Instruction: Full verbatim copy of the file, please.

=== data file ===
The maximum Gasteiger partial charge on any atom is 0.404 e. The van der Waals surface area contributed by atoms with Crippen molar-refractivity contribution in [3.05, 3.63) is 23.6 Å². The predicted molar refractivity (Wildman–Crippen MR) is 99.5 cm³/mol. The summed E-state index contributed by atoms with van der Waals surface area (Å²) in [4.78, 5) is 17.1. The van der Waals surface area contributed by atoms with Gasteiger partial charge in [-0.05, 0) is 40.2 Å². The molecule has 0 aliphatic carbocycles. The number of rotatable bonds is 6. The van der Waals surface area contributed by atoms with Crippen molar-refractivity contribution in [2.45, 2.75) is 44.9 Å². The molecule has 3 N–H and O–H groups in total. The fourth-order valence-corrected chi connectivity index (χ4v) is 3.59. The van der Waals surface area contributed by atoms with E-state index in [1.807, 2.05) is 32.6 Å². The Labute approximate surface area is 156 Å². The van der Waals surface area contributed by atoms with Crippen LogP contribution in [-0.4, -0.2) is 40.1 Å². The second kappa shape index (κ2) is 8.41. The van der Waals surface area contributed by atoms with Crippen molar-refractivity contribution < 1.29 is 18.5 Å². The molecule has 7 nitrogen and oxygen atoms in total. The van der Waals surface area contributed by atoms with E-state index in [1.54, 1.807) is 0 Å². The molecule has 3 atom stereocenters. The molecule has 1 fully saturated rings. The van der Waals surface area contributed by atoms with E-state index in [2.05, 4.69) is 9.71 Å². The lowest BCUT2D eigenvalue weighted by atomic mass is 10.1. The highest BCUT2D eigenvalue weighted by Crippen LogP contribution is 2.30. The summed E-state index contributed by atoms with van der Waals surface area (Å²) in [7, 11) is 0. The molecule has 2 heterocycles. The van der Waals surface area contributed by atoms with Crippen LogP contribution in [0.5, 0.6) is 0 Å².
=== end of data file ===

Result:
The maximum Gasteiger partial charge on any atom is 0.404 e. The van der Waals surface area contributed by atoms with Crippen molar-refractivity contribution in [3.05, 3.63) is 23.6 Å². The predicted molar refractivity (Wildman–Crippen MR) is 99.5 cm³/mol. The summed E-state index contributed by atoms with van der Waals surface area (Å²) in [4.78, 5) is 17.1. The van der Waals surface area contributed by atoms with Gasteiger partial charge in [-0.05, 0) is 40.2 Å². The molecule has 0 aliphatic carbocycles. The number of rotatable bonds is 6. The van der Waals surface area contributed by atoms with Crippen molar-refractivity contribution in [2.45, 2.75) is 44.9 Å². The molecule has 3 N–H and O–H groups in total. The fourth-order valence-corrected chi connectivity index (χ4v) is 3.59. The van der Waals surface area contributed by atoms with E-state index in [1.807, 2.05) is 32.6 Å². The Labute approximate surface area is 156 Å². The van der Waals surface area contributed by atoms with Crippen LogP contribution in [-0.4, -0.2) is 40.1 Å². The second kappa shape index (κ2) is 8.41. The van der Waals surface area contributed by atoms with Crippen molar-refractivity contribution < 1.29 is 18.5 Å². The molecule has 7 nitrogen and oxygen atoms in total. The van der Waals surface area contributed by atoms with E-state index in [1.54, 1.807) is 0 Å². The molecule has 3 atom stereocenters. The molecule has 1 fully saturated rings. The van der Waals surface area contributed by atoms with E-state index in [2.05, 4.69) is 9.71 Å². The lowest BCUT2D eigenvalue weighted by atomic mass is 10.1. The highest BCUT2D eigenvalue weighted by Crippen LogP contribution is 2.30. The summed E-state index contributed by atoms with van der Waals surface area (Å²) in [7, 11) is 0. The molecule has 2 heterocycles. The van der Waals surface area contributed by atoms with Crippen LogP contribution in [0.5, 0.6) is 0 Å².